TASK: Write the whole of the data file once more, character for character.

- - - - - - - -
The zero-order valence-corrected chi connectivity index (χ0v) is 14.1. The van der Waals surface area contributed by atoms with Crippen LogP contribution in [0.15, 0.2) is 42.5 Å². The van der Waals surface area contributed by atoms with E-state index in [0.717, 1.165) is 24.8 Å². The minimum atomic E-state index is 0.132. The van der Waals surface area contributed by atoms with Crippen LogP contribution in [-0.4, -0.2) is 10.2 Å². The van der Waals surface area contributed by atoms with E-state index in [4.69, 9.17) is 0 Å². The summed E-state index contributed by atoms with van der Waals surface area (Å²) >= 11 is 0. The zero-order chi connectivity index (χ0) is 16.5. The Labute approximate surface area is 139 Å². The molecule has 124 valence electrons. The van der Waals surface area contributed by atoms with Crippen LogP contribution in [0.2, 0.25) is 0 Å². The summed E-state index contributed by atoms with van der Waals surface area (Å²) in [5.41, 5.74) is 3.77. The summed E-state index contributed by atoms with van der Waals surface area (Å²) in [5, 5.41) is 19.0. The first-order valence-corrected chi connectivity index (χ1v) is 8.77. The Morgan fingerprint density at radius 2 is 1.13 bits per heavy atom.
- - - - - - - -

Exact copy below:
The zero-order valence-corrected chi connectivity index (χ0v) is 14.1. The van der Waals surface area contributed by atoms with Crippen LogP contribution in [0.15, 0.2) is 42.5 Å². The van der Waals surface area contributed by atoms with E-state index in [0.717, 1.165) is 24.8 Å². The minimum atomic E-state index is 0.132. The van der Waals surface area contributed by atoms with Crippen LogP contribution in [-0.4, -0.2) is 10.2 Å². The van der Waals surface area contributed by atoms with E-state index in [4.69, 9.17) is 0 Å². The summed E-state index contributed by atoms with van der Waals surface area (Å²) >= 11 is 0. The zero-order chi connectivity index (χ0) is 16.5. The Labute approximate surface area is 139 Å². The molecule has 124 valence electrons. The van der Waals surface area contributed by atoms with Crippen LogP contribution in [0.2, 0.25) is 0 Å². The summed E-state index contributed by atoms with van der Waals surface area (Å²) in [5.41, 5.74) is 3.77. The summed E-state index contributed by atoms with van der Waals surface area (Å²) in [5, 5.41) is 19.0. The first-order valence-corrected chi connectivity index (χ1v) is 8.77. The Morgan fingerprint density at radius 2 is 1.13 bits per heavy atom.